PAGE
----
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Author Topic: Askham Battersby MKII - NE / Midland Modular Layout  (Read 10697 times)

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Offline Newportnobby

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Re: Askham Battersby MKII - NE / Midland Modular Layout
« Reply #60 on: November 04, 2018, 05:16:36 pm »
Here's the layout in itís new home:


Poor thing looks a little lost in there. Perhaps you could have doubled the size :D ;)

Offline RichardBattersby

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Re: Askham Battersby MKII - NE / Midland Modular Layout
« Reply #61 on: November 06, 2018, 04:12:21 pm »
So, @Chris in Prague your wish is my command, well, ish. You asked for pictures and I'm giving you a poor quality video instead. However, at least it shows the FiNetrax goods yard in action. I've laid quite a bit of it now and wouldn't go back to Peco but this is just personal preference. The set of points in use is one of Wayne's 'standard crossovers'.

Of note, at the end, is a rake of Revolution's Class B Tankers  :D. I enjoyed having a BR Blue running session and I'm very much getting used to the Dapol magnetic couplers now. Shunting is fun  8)

Richard
Askham Battersby MKII - NE/Midland Modular Layout

"We don't stop playing because we get old, we get old because we stop playing."

Offline Dalek

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Re: Askham Battersby MKII - NE / Midland Modular Layout
« Reply #62 on: November 08, 2018, 08:07:32 am »
What a great layout and post, lot of useful information. :)

Offline RichardBattersby

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Re: Askham Battersby MKII - NE / Midland Modular Layout
« Reply #63 on: November 09, 2018, 06:55:38 am »
What a great layout and post, lot of useful information. :)

Thanks very much! Hope to have more soon.
Richard
Askham Battersby MKII - NE/Midland Modular Layout

"We don't stop playing because we get old, we get old because we stop playing."

Offline Chris in Prague

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Re: Askham Battersby MKII - NE / Midland Modular Layout
« Reply #64 on: November 09, 2018, 08:05:12 am »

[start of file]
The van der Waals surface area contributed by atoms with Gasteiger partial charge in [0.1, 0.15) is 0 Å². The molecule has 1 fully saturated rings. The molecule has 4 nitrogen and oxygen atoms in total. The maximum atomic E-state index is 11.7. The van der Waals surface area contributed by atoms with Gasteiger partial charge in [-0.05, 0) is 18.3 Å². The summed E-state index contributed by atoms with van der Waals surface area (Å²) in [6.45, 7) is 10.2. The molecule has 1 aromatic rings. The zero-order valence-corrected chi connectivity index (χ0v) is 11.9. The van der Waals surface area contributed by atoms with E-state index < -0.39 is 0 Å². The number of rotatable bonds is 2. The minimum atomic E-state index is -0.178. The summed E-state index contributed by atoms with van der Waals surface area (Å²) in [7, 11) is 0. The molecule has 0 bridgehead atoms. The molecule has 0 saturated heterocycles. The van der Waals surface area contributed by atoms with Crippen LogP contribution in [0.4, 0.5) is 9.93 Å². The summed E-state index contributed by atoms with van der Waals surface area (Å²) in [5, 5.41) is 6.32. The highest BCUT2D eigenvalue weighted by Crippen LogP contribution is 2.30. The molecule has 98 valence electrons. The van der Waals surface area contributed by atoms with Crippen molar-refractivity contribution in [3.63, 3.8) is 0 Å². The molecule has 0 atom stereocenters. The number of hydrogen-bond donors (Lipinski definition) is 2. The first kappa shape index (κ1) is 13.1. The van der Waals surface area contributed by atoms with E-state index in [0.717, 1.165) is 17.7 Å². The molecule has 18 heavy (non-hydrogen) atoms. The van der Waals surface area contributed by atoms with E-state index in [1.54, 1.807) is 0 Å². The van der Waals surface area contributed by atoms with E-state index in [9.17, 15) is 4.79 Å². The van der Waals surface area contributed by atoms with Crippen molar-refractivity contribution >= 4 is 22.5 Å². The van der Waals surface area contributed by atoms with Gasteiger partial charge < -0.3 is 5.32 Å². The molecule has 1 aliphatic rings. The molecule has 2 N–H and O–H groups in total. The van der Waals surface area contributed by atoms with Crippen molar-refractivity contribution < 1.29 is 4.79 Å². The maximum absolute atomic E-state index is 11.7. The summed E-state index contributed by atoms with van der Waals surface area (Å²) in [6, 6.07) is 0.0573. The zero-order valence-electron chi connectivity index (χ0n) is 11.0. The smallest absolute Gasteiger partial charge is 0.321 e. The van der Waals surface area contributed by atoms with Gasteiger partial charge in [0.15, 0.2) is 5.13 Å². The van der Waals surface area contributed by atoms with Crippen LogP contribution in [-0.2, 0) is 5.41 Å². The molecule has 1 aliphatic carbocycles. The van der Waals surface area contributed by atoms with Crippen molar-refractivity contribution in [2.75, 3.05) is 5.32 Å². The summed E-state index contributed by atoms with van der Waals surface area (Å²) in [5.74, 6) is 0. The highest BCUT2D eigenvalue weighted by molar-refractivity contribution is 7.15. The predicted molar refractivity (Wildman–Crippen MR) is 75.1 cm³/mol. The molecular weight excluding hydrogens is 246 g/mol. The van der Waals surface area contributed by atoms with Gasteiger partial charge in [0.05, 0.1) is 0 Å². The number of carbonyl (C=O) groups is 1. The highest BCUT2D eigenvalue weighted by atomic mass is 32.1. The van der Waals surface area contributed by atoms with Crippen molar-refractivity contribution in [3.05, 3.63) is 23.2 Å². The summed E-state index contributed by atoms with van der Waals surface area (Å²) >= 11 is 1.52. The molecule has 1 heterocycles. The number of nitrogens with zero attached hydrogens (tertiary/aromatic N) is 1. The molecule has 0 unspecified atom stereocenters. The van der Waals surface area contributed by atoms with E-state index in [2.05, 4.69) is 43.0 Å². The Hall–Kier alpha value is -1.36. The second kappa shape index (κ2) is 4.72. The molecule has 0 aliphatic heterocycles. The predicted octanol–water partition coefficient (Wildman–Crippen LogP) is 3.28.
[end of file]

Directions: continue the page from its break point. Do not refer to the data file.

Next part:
What a great layout and post, lot of useful information. :)

Thanks very much! Hope to have more soon.

Many thanks, Richard. Looking forward to the next update of your excellent layout.

Offline RichardBattersby

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Re: Askham Battersby MKII - NE / Midland Modular Layout
« Reply #65 on: November 10, 2018, 06:32:59 pm »
One afternoon this week, I sat down to build a kit, something I hadnít done in ages.

I chose the ĎWeighbridge Setí from Severn Models which I intend to model at the exit of the coal drops where the road heads into the goods yard. I bought this along with a few other kits from York Show and were intended to be an intro to brass kits.

The instructions encourage the use of cyano as the method of fixation, and Iím sure that would have been quicker, however I fancied a go at soldering it together and it still didnít take long at all. The instructions are great, the etch is thoughtfully put together and I found that it constructed nicely with the soldering being surprisingly easy (Iím not used to building brass kits). I thought the inclusion of the tiny piece of pipe for the chimney pot a nice touch and it even comes with glazing. I soldered this in place after reeming out the top of the chimney stack a touch. What I really love about this crisp little model is the ability to have the door ajar.

Itís had a wash and brush up in the sink to remove any oils and Iíll prime it this evening then possibly paint it tomorrow.





Thanks for the comments. It's encouraging me to post and model more  :thumbsup:
Richard
Askham Battersby MKII - NE/Midland Modular Layout

"We don't stop playing because we get old, we get old because we stop playing."

Offline Chris in Prague

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Re: Askham Battersby MKII - NE / Midland Modular Layout
« Reply #66 on: November 10, 2018, 06:47:05 pm »
Thank you for this latest update, Richard. It looks very good and will be even better spray and handpainted then weathered. A brass kit-built building makes a nice change from the usual cardboard or plastic (which I use) ones.

Offline RichardBattersby

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Re: Askham Battersby MKII - NE / Midland Modular Layout
« Reply #67 on: November 10, 2018, 09:01:16 pm »
Thank you for this latest update, Richard. It looks very good and will be even better spray and handpainted then weathered. A brass kit-built building makes a nice change from the usual cardboard or plastic (which I use) ones.

Thanks Chris. I look forward to painting it, though it'll be the first building I've done so I might need to do a bit of research first! I've just primed it and the various parts are drying.